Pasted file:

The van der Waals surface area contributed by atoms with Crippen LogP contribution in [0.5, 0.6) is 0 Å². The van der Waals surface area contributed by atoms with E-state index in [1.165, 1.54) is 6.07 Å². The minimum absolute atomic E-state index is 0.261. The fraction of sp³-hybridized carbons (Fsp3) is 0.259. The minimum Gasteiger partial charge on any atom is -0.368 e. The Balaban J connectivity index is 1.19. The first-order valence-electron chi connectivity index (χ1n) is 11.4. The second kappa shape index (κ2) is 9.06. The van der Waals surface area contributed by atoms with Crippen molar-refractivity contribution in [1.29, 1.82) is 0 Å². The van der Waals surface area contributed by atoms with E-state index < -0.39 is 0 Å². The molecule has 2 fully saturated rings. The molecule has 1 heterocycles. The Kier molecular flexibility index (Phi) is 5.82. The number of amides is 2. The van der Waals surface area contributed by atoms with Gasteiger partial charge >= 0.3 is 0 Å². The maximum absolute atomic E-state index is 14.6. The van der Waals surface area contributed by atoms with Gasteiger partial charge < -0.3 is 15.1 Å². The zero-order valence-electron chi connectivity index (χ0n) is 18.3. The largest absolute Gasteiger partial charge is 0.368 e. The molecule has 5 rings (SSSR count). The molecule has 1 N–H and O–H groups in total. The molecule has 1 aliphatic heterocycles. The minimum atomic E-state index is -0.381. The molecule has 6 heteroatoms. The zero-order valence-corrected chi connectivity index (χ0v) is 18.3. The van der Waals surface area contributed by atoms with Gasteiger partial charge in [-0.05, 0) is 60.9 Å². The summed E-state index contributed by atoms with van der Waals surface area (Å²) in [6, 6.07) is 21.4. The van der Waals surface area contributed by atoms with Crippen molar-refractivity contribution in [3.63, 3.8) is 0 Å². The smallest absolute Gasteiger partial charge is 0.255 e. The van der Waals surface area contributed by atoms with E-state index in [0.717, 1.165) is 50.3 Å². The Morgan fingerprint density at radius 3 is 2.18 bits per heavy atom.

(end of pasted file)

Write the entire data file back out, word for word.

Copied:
The van der Waals surface area contributed by atoms with Crippen LogP contribution in [0.5, 0.6) is 0 Å². The van der Waals surface area contributed by atoms with E-state index in [1.165, 1.54) is 6.07 Å². The minimum absolute atomic E-state index is 0.261. The fraction of sp³-hybridized carbons (Fsp3) is 0.259. The minimum Gasteiger partial charge on any atom is -0.368 e. The Balaban J connectivity index is 1.19. The first-order valence-electron chi connectivity index (χ1n) is 11.4. The second kappa shape index (κ2) is 9.06. The van der Waals surface area contributed by atoms with Crippen molar-refractivity contribution in [1.29, 1.82) is 0 Å². The van der Waals surface area contributed by atoms with E-state index < -0.39 is 0 Å². The molecule has 2 fully saturated rings. The molecule has 1 heterocycles. The Kier molecular flexibility index (Phi) is 5.82. The number of amides is 2. The van der Waals surface area contributed by atoms with Gasteiger partial charge >= 0.3 is 0 Å². The maximum absolute atomic E-state index is 14.6. The van der Waals surface area contributed by atoms with Gasteiger partial charge < -0.3 is 15.1 Å². The zero-order valence-electron chi connectivity index (χ0n) is 18.3. The largest absolute Gasteiger partial charge is 0.368 e. The molecule has 5 rings (SSSR count). The molecule has 1 N–H and O–H groups in total. The molecule has 1 aliphatic heterocycles. The minimum atomic E-state index is -0.381. The molecule has 6 heteroatoms. The zero-order valence-corrected chi connectivity index (χ0v) is 18.3. The van der Waals surface area contributed by atoms with Gasteiger partial charge in [-0.05, 0) is 60.9 Å². The summed E-state index contributed by atoms with van der Waals surface area (Å²) in [6, 6.07) is 21.4. The van der Waals surface area contributed by atoms with Crippen molar-refractivity contribution in [3.63, 3.8) is 0 Å². The smallest absolute Gasteiger partial charge is 0.255 e. The van der Waals surface area contributed by atoms with E-state index in [0.717, 1.165) is 50.3 Å². The Morgan fingerprint density at radius 3 is 2.18 bits per heavy atom.